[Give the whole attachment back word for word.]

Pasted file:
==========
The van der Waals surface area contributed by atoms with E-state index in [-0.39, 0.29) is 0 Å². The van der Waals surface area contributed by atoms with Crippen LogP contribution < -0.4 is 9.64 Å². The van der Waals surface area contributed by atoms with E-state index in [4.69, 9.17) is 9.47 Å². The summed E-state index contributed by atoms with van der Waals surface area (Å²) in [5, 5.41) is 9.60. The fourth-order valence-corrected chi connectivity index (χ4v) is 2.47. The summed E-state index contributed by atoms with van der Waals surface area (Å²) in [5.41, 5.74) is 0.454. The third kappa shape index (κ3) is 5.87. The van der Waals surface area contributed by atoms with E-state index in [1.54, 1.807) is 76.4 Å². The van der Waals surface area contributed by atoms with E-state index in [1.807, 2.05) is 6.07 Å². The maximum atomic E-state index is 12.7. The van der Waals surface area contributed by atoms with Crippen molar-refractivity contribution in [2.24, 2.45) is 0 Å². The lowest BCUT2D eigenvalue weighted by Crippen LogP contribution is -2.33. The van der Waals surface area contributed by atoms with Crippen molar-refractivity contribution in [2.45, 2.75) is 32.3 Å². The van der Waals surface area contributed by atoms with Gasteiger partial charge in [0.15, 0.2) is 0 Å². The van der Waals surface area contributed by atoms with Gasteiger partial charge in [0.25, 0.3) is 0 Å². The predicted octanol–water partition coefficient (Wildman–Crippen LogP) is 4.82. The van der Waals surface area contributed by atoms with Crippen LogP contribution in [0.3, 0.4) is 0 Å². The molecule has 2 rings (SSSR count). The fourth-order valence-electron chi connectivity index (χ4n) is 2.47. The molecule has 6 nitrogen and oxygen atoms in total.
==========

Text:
The van der Waals surface area contributed by atoms with E-state index in [-0.39, 0.29) is 0 Å². The van der Waals surface area contributed by atoms with Crippen LogP contribution < -0.4 is 9.64 Å². The van der Waals surface area contributed by atoms with E-state index in [4.69, 9.17) is 9.47 Å². The summed E-state index contributed by atoms with van der Waals surface area (Å²) in [5, 5.41) is 9.60. The fourth-order valence-corrected chi connectivity index (χ4v) is 2.47. The summed E-state index contributed by atoms with van der Waals surface area (Å²) in [5.41, 5.74) is 0.454. The third kappa shape index (κ3) is 5.87. The van der Waals surface area contributed by atoms with E-state index in [1.54, 1.807) is 76.4 Å². The van der Waals surface area contributed by atoms with E-state index in [1.807, 2.05) is 6.07 Å². The maximum atomic E-state index is 12.7. The van der Waals surface area contributed by atoms with Crippen molar-refractivity contribution in [2.24, 2.45) is 0 Å². The lowest BCUT2D eigenvalue weighted by Crippen LogP contribution is -2.33. The van der Waals surface area contributed by atoms with Crippen molar-refractivity contribution in [2.45, 2.75) is 32.3 Å². The van der Waals surface area contributed by atoms with Gasteiger partial charge in [0.15, 0.2) is 0 Å². The van der Waals surface area contributed by atoms with Gasteiger partial charge in [0.25, 0.3) is 0 Å². The predicted octanol–water partition coefficient (Wildman–Crippen LogP) is 4.82. The van der Waals surface area contributed by atoms with Crippen LogP contribution in [0.3, 0.4) is 0 Å². The molecule has 2 rings (SSSR count). The fourth-order valence-electron chi connectivity index (χ4n) is 2.47. The molecule has 6 nitrogen and oxygen atoms in total.